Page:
Wildcard Exemptions in Chapter 7 Bankruptcy

Learn how you can use a wildcard exemption to protect property in Chapter 7 bankruptcy.

Exemptions play an important role in Chapter 7 bankruptcy. The wildcard exemption, in particular, can be very useful to debtors trying to save a particular piece of property in Chapter 7 bankruptcy.

Read on to learn what the wildcard exemption is, and how it works in bankruptcy.

The Role of Exemptions in Chapter 7 Bankruptcy

In Chapter 7 bankruptcy, the bankruptcy trustee may sell the debtor's nonexempt property in order to pay the debtor's unsecured creditors. If an item of property is exempt, however, the trustee cannot take it.

Each state has a list of exemptions -- certain types of property that are exempt up to a certain dollar amount. Some states allow you to use the federal bankruptcy exemptions instead. 

(To learn more about exemptions and which states allow you to use the federal bankruptcy exemptions, see our Bankruptcy Exemptions topic area.)

The Wildcard Exemption

Many state exemption schemes include a wildcard exemption. This is an exemption that typically may be applied to any form of personal property. Some states allow you to use it towards any type of property (real estate included). You can use it to exempt an item of property that is not otherwise exempt in your state's scheme. For example, you could exempt a family heirloom that would normally be nonexempt. Or you can add the wildcard exemption to another exemption to increase the exemption amount. For example, if your state's car exemption amount if $2,500 and your car, which is unencumbered by a loan, is worth $3,000, you could use $500 from a wildcard exemption to exempt the entire value of your car.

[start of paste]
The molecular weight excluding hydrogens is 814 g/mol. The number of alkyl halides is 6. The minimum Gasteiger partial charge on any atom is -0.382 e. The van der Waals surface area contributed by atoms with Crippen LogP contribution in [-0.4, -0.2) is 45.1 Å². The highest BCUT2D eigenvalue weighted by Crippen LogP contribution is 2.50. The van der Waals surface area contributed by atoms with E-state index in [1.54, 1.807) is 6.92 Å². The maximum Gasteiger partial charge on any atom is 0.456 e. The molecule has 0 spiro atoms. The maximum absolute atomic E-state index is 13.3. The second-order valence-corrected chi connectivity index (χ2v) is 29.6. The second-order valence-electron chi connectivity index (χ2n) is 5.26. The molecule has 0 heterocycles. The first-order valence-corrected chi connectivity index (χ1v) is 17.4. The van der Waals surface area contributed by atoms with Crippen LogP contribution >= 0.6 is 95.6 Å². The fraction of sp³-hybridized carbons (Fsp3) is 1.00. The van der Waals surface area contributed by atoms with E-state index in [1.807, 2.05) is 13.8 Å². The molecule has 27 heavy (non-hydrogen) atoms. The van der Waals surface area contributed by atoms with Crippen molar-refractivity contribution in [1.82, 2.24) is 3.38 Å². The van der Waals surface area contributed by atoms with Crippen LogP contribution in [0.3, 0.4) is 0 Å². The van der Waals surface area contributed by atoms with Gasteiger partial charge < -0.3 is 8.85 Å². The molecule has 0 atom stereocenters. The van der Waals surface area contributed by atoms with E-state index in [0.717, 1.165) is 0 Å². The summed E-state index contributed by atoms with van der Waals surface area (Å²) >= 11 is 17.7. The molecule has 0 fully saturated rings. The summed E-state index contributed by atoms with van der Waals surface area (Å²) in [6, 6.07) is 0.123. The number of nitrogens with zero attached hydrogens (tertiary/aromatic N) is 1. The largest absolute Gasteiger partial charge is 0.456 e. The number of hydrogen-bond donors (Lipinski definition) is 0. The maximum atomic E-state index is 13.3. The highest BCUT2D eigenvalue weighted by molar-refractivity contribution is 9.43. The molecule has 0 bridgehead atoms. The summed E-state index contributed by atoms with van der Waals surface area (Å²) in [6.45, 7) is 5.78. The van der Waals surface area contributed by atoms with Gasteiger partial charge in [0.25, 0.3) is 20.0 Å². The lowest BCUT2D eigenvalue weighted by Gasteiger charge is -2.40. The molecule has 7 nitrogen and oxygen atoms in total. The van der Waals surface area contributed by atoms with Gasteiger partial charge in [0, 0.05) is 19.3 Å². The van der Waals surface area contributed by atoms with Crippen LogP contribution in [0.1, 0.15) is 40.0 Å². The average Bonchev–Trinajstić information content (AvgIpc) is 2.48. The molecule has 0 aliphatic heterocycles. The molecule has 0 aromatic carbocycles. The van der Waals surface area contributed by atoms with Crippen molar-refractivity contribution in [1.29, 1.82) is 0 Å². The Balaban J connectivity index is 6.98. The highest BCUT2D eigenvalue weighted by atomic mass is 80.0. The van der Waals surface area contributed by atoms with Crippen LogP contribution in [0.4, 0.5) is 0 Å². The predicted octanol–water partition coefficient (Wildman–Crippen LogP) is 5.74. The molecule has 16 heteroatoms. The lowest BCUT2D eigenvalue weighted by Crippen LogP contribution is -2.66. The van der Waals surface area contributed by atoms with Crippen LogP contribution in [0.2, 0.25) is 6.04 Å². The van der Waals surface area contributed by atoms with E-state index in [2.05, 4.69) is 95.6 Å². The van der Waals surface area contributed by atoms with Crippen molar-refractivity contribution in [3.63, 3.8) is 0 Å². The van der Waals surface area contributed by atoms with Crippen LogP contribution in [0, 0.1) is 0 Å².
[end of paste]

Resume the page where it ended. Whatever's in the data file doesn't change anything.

Some wildcard exemptions are a fixed amount. Other states allow you to use any unused amount of a homestead exemption (an exemption that protects equity in your home) as a wildcard exemption. Some states provide both -- a separate wildcard exemption and the unused portion of a homestead exemption.

The federal bankruptcy exemptions also provide a wildcard exemption in the amount of $1,250 and up to an additional $11,850 of any unused homestead exemption that can be used for any type of property (as of 2016). The federal exemption amounts change every three years.

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